Read the original article at The Washington Post.
7-Eleven provided a caffeinated New Year to many of its customers by offering them coffee or bottled water for just 19 cents when signing up for their app and loyalty program, 7Rewards. It’s just what you think it is: You download their free smartphone app and then use that app to redeem an e-coupon. Thus, the company can prove to customers how easy it is to redeem rewards through their phone. Loyalty rewards have long been a marketing staple of the coffee industry, and these card-carrying loyalty programs are still widely in use today, but this recent 7-Eleven promotion shows just how far we’ve come.
Here’s what struck us about this news piece and 7-Eleven’s promotional marketing in general. It’s a strategy built on being able to leverage their consumers’ digital data into increased sales at a convenience store. This brand, built on convenience and travel-related concessions, has determined that the time has come to try get a critical mass of their consumers to download and interact with a mobile app platform.
We’re not trying to come off as nay-sayers–not at all. But it is an interesting development to consider just in terms of marketing strategy and customer experience. Do you think push notifications about e-coupons would facilitate your next visit to 7-Eleven? Would you be willing to provide your personal spending history and buying habits at this convenience store in exchange for a free coffee or water every once in a while? This is a bargain that most people now have a fair understanding of when it comes to FB, Google, and e-Commerce companies, but we now live in a world in which 7-Eleven wants to create this type of relationship with the customer.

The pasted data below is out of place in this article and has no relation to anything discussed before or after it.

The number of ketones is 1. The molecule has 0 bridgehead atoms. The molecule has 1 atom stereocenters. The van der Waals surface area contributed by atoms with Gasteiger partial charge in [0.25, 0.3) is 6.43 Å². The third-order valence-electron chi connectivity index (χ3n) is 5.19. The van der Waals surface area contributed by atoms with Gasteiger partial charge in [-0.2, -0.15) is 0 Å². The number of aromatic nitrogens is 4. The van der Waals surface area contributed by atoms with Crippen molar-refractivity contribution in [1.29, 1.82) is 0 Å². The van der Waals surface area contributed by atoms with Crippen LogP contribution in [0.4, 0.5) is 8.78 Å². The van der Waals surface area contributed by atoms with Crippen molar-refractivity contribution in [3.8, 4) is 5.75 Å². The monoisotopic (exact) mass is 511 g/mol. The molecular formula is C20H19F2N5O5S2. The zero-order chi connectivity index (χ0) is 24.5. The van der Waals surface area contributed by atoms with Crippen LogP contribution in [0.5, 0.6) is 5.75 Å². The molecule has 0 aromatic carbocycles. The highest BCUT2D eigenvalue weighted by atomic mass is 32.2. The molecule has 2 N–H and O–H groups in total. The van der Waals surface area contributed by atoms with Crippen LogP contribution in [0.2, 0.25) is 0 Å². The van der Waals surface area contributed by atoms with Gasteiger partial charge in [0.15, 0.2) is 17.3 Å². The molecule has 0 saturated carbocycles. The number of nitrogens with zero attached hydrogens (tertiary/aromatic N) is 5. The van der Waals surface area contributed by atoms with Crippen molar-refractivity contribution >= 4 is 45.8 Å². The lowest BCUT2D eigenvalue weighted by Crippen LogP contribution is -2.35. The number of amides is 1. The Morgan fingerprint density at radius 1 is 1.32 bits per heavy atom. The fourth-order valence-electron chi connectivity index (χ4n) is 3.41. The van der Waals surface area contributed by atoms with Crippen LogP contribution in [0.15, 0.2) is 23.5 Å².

Read the original article at People.
IBM has developed a new form of coffee delivery—with a twist. Their new invention, a coffee-delivering drone, has received a patent. According to the company, this machine can identify the cognitive state of office workers. Once their state has been identified, the drone will lower cups of coffee on an “unspooling string” in order to deliver the energy drink to the worker.
The patent was filed in the United States, where the patenting process can often cost thousands of dollars. The document illustrates several variations of the drink delivery drone. In one example, rather than lowering coffee on an unspooling stream, the drone dispenses coffee directly into the worker’s mug. In another option, hot drinks are delivered within a sealed bag—likely to prevent scalding drips from harming workers. Alternatively, individuals may be able to summon the coffee-dispensing drone with a hand gesture.